Becoming a SEAL, however, does not divorce the individual from reality. And the reality that each lives with is that each mission could be the last. Another reality is that a fatal mission signals the start of another long and painful one for those left behind.

“I remember when we got the phone call,” recalls Dietz-Marsh. It was from DJ’s new bride who had been called first. Later, with the family gathered at Navy SEALs headquarters in Virginia Beach, the news was confirmed. “I didn’t really believe it. I just remember collapsing,” she says. “I was devastated; I could not even think.”

Dietz was given full military honors and is buried at Fort Logan National Cemetery. For his duty, he was posthumously awarded the Navy Cross, the military’s second highest honor “for extraordinary heroism for actions against the enemy.”

Dietz-Marsh could have selected Arlington National Cemetery for her son “but I wanted our son home with us and I knew he wanted to be home with us.” His grave now sits silently among fellow comrades, marked only with a simple white marble headstone.

Dietz-Marsh has given her endorsement to the film version of “Lone Survivor,” despite her strong reluctance to not see it. “I actually was dreading seeing the movie,” she says. But she and her family, including a daughter, Tiffany Bitz, who remains active with the Danny Dietz Leadership and Training Foundation, met with Emile Hirsch, the actor who portrays her son, and gradually became more comfortable with the idea.

“I had read the after action report,” she says. “You think you know what happened,” she says, “but you don’t have a complete visual.” Seeing it, though, provided the visual and also reignited memories. “I was devastated. A piece of me died on that mountain with my son; a piece of my heart died.”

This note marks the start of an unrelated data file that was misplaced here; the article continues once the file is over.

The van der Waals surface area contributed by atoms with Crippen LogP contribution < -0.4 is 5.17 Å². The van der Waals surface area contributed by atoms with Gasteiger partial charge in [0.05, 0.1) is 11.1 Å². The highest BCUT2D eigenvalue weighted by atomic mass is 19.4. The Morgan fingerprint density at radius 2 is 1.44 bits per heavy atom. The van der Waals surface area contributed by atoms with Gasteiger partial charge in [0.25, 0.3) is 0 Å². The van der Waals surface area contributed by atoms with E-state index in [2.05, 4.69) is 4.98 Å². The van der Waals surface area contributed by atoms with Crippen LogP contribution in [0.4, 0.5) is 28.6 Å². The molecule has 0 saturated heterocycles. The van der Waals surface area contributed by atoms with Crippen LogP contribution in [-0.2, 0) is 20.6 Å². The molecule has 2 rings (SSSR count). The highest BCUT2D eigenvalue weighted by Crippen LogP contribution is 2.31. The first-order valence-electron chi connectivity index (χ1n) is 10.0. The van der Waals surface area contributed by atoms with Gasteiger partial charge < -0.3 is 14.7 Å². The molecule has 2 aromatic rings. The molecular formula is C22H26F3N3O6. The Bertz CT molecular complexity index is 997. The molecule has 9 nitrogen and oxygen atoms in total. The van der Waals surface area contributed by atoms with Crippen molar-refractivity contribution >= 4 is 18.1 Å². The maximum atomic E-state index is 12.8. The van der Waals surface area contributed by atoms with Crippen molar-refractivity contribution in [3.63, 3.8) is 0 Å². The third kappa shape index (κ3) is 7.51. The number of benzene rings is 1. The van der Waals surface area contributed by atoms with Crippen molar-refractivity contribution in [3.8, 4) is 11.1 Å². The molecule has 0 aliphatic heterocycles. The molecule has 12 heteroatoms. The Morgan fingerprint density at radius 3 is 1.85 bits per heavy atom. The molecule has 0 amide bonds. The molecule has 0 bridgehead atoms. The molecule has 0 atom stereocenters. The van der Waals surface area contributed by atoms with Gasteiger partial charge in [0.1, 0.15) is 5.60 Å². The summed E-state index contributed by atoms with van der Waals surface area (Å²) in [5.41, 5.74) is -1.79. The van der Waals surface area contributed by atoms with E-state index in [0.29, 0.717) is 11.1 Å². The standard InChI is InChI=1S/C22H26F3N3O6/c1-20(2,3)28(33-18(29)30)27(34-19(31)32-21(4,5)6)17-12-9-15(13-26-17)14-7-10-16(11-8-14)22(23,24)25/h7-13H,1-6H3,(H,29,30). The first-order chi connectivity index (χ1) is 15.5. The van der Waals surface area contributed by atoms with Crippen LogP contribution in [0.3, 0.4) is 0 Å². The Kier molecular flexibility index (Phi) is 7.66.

Dietz-Marsh says the grief of her family’s loss was a four-year fall to rock bottom. “I learned there’s a purpose for me to be here,” she says today. Her son’s foundation, which works with training and mentoring at-risk youth, has also helped move her to a better place.

Her former husband and her son’s father, Dan, has also been part of regaining the balance that was lost in June 2005. They have supported one another and their son’s foundation. They have also remained connected with their son’s alma mater, Heritage High School, where DJ has become a part of the school’s foundation.

“What impressed me most about Danny is that even as an eighth-grader, he knew he wanted to be a Navy SEAL,” remembers Mike Griebel, Heritage faculty member and the school’s long time football coach. “It didn’t matter to him if he had a four-year (college) diploma. His mentality was ‘I’m gonna get through high school and do what I want to do.’ Danny chose his own way.”

Heritage High School and Griebel have made it a point to keep Dietz’ memory alive. Each year the team wears a SEAL-like decal on their helmets. Another team tradition is touching a special stone memorializing Dietz before and after each practice. He also suggests his players read “Lone Survivor” to get a better idea of what heart and commitment mean in real life.

A statue of Dietz sits in Littleton’s Berry Park. He is depicted at full readiness. The statue initially was controversial because a number of people thought the automatic weapon in his hands was a glorification of violence. The city council ruled otherwise.

Danny Dietz would have celebrated his 34th birthday on Jan. 26th. There will be no celebration. Instead his family will mark the day with a peaceful visit to Fort Logan National Cemetery as they do every year.